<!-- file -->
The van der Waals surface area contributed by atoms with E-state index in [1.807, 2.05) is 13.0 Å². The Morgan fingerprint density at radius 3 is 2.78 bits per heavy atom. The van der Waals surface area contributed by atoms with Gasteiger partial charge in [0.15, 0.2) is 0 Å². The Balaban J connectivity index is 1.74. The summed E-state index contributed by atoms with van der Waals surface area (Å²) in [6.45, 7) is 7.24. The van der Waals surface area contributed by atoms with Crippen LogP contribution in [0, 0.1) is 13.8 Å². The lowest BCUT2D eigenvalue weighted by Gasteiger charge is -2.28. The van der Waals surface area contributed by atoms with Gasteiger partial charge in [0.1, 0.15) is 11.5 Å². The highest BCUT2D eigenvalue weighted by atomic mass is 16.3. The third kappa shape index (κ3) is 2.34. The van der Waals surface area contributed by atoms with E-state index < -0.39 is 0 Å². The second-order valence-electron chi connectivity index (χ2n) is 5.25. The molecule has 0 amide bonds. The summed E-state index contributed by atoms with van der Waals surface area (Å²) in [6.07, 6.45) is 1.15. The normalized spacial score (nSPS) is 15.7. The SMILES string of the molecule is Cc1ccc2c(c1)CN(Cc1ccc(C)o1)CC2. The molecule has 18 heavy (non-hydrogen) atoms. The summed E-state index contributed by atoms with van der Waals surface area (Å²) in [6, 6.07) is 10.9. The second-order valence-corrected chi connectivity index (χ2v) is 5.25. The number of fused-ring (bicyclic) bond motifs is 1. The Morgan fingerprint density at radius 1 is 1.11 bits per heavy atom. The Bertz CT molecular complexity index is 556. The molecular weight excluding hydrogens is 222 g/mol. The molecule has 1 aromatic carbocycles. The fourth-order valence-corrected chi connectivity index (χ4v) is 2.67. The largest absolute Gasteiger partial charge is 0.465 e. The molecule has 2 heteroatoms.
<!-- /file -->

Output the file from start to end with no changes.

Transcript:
The van der Waals surface area contributed by atoms with E-state index in [1.807, 2.05) is 13.0 Å². The Morgan fingerprint density at radius 3 is 2.78 bits per heavy atom. The van der Waals surface area contributed by atoms with Gasteiger partial charge in [0.15, 0.2) is 0 Å². The Balaban J connectivity index is 1.74. The summed E-state index contributed by atoms with van der Waals surface area (Å²) in [6.45, 7) is 7.24. The van der Waals surface area contributed by atoms with Crippen LogP contribution in [0, 0.1) is 13.8 Å². The lowest BCUT2D eigenvalue weighted by Gasteiger charge is -2.28. The van der Waals surface area contributed by atoms with Gasteiger partial charge in [0.1, 0.15) is 11.5 Å². The highest BCUT2D eigenvalue weighted by atomic mass is 16.3. The third kappa shape index (κ3) is 2.34. The van der Waals surface area contributed by atoms with E-state index < -0.39 is 0 Å². The second-order valence-electron chi connectivity index (χ2n) is 5.25. The molecule has 0 amide bonds. The summed E-state index contributed by atoms with van der Waals surface area (Å²) in [6.07, 6.45) is 1.15. The normalized spacial score (nSPS) is 15.7. The SMILES string of the molecule is Cc1ccc2c(c1)CN(Cc1ccc(C)o1)CC2. The molecule has 18 heavy (non-hydrogen) atoms. The summed E-state index contributed by atoms with van der Waals surface area (Å²) in [6, 6.07) is 10.9. The second-order valence-corrected chi connectivity index (χ2v) is 5.25. The number of fused-ring (bicyclic) bond motifs is 1. The Morgan fingerprint density at radius 1 is 1.11 bits per heavy atom. The Bertz CT molecular complexity index is 556. The molecular weight excluding hydrogens is 222 g/mol. The molecule has 1 aromatic carbocycles. The fourth-order valence-corrected chi connectivity index (χ4v) is 2.67. The largest absolute Gasteiger partial charge is 0.465 e. The molecule has 2 heteroatoms.